Brianna Wu

Indie developer.


False claim of being driven out of her home

In the Gamergate controversy, Brianna Wu had been one of many ordinary people voicing their opinions, which in her case are firmly against it.

On 10 October 2014, she claimed that she had been driven out of her home by threats from Gamergate supporters, specifically pointing to a series of tweets by @chatterwhiteman [1] [2], an account seemingly created just for that reason [3]

The fact that it’s an easily made troll, the lack of any visible connection with Gamergate, the fact that Wu had already made a sockpuppet account before by the name of @BROLOLZ [4] [5] and the posterior proof that her claims of being driven out of her home led to suspicions of @chatterwhiteman being a false flag or even made by Wu herself [6] [7], but that remains purely conjectural. Of note however is that from the start, Gamergate supporters on twitter have criticized @chatterwhiteman and reported him.

This was followed by an outpouring of support and massive coverage by both the gaming and mainstream presses. The result was an immensely raised profile for someone who had until then being a minor mobile game developer, and now made headlines in local, national and international media, from specialist sites about videogames to global news outlets. See below for a noninclusive list.

In 11 December 2014, a Kotaku in Action thread [8] and the results of digging by anonymous people [9] pointed to two important facts that demonstrate she seems to have never left her house to begin with.

Proof of lying about being driven away from home

1) Her own photos and videos always show the same house

Redditors noticed a pattern that the video interviews featuring Wu. The ones shot immediately after the weekend she claimed she left her house showed the same furniture and mansonry details as the ones shoot before or long after that weekend [10] [11] [12] [13] [14] [15] [16] [17] [18] In other words, in the days following her supposed expulsion, she was back on her home, even as news outlets claimed she was still away [19] [20]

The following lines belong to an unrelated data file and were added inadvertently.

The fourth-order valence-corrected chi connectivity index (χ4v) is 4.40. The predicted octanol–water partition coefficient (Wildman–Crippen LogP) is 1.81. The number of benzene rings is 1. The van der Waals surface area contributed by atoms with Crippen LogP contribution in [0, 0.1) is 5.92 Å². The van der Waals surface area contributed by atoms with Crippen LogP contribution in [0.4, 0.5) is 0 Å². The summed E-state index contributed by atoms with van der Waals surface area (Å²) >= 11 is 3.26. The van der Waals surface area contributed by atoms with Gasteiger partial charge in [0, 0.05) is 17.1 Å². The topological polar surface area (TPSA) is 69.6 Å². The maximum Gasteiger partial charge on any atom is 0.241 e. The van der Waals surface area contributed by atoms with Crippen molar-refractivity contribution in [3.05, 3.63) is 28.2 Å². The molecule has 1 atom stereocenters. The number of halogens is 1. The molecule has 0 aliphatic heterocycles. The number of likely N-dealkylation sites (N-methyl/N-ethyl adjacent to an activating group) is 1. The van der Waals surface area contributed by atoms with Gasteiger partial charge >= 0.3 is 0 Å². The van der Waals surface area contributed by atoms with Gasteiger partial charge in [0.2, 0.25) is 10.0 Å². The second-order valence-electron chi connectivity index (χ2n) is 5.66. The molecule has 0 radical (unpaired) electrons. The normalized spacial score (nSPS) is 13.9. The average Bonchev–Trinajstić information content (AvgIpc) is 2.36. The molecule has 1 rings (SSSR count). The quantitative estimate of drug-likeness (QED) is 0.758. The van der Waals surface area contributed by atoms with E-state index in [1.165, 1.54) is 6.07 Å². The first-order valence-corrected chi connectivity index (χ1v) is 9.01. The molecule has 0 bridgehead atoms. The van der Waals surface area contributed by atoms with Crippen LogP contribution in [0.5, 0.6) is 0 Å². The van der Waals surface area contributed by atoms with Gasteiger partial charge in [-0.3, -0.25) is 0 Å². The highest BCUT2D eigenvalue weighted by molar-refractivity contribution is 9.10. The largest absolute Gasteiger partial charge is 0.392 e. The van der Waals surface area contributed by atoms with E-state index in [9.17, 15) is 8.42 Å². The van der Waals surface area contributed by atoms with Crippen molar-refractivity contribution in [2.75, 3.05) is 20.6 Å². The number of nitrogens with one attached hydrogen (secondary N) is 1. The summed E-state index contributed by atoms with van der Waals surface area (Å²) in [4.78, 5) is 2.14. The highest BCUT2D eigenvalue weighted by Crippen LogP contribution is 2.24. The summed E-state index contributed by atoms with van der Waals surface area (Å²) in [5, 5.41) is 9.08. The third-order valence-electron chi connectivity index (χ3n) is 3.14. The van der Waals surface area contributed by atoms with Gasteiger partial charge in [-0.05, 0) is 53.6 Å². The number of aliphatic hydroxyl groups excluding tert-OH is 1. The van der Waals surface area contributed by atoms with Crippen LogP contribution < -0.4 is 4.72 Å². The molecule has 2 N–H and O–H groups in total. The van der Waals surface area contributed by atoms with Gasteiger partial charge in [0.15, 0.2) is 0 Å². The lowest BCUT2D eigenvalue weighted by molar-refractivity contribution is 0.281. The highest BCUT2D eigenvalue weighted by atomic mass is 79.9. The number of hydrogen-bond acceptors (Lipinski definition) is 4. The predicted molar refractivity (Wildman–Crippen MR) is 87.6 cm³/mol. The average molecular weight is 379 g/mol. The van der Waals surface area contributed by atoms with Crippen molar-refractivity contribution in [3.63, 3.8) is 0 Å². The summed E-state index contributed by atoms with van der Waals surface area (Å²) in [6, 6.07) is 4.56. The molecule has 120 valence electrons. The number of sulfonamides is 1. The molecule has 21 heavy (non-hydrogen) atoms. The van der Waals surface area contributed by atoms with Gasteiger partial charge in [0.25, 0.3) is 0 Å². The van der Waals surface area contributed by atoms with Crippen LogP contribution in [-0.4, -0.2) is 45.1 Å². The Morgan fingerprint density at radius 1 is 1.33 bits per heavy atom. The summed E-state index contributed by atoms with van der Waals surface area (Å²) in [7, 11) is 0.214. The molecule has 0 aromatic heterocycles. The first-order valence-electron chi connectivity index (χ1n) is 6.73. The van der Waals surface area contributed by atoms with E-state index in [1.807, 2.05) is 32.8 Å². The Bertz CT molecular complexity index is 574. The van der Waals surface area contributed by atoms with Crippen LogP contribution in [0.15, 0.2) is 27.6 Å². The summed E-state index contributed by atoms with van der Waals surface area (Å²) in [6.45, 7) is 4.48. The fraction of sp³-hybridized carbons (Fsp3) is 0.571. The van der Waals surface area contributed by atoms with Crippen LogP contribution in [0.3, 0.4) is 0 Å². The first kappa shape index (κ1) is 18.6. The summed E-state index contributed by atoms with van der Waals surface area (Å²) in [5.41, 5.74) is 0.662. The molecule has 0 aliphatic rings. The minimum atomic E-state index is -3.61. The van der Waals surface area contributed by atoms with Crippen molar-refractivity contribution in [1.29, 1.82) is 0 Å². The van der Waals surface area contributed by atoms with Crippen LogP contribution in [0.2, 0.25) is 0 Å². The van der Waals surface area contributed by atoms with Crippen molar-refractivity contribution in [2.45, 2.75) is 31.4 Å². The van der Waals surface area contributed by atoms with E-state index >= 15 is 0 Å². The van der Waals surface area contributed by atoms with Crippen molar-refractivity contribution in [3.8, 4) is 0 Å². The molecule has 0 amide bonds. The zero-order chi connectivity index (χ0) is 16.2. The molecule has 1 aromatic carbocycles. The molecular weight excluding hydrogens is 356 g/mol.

2) She had long planned to be away in the weekend she was “driven out”

Wu had divulged her claim to have been forced out of her house on 10 October , just in time to attend the New York Comic Con as a guest in a panel titled The Mary Sue Presents – All on the Table [21] on the same weekend, at 12 October. Her presence there was further confirmed [22] [23] In her own Twitter, she stated that she had agree to attend back as far back as 16 September [24]

Wu’s retort

In her defense, Wu made a series of tweets claiming that the accusations of her lying about the incident were false [25] According to her, she went back to her house in order to shoot interviews because that’s where her computer still was, stating that the presence of journalists made her feel secure enough. Made explicitly is the claim that this was in accordance with what police had advised her.


However, these claims contradict what she stated eaelier to [26]

Wu did confirm that she briefly returned home to “make sure nothing had been vandalized and to pick up some computer equipment,” but added that she’s “not planning on being home for a while.”

More importantly, she made a false claimregarding the police’s advice. Standard police procedure in the USA is to advise victims of death threats to never return to their home soon after the threats were made unless in the presence of law enforcement. Thus, her claims of acting on police advice and thinking a “camera crew” would ensure safety are in direct contradiction.

Actual harassment

In these same series of tweets where she defends herself of the charge of lying about leaving her home, she mentions pictures of her house circulating. This referred especifically to the work of Youtube e-celeb PressFartToContinue, who, in the days following the discovery of Wu’s deceit, made a post on Medium showing various shots of her adress [27]

Although the information is all available to the public, PressFartToContinue’s Medium post was censored and he had several Twitter accounts deleted. The post proved to be ultimately pointless as well, as the information he had drawn contributed nothing to the matter of whether or not Wu lied about leaving her home.

List of news regarding the incident

A noninclusive list of articles reporting Wu’s claim of expulsion from home follows, roughly in order of publication according to Google News. It’s worth noting that they don’t include follow-up articles that use her claim in order to build diatribes against Gamergate or “nerd culture” or any other ancillary topics. To this day these accusations are still made despite the proof that she never left her home, and the sheer amount of articles that repeat her disproven claim of victimhood are far too numerous to list.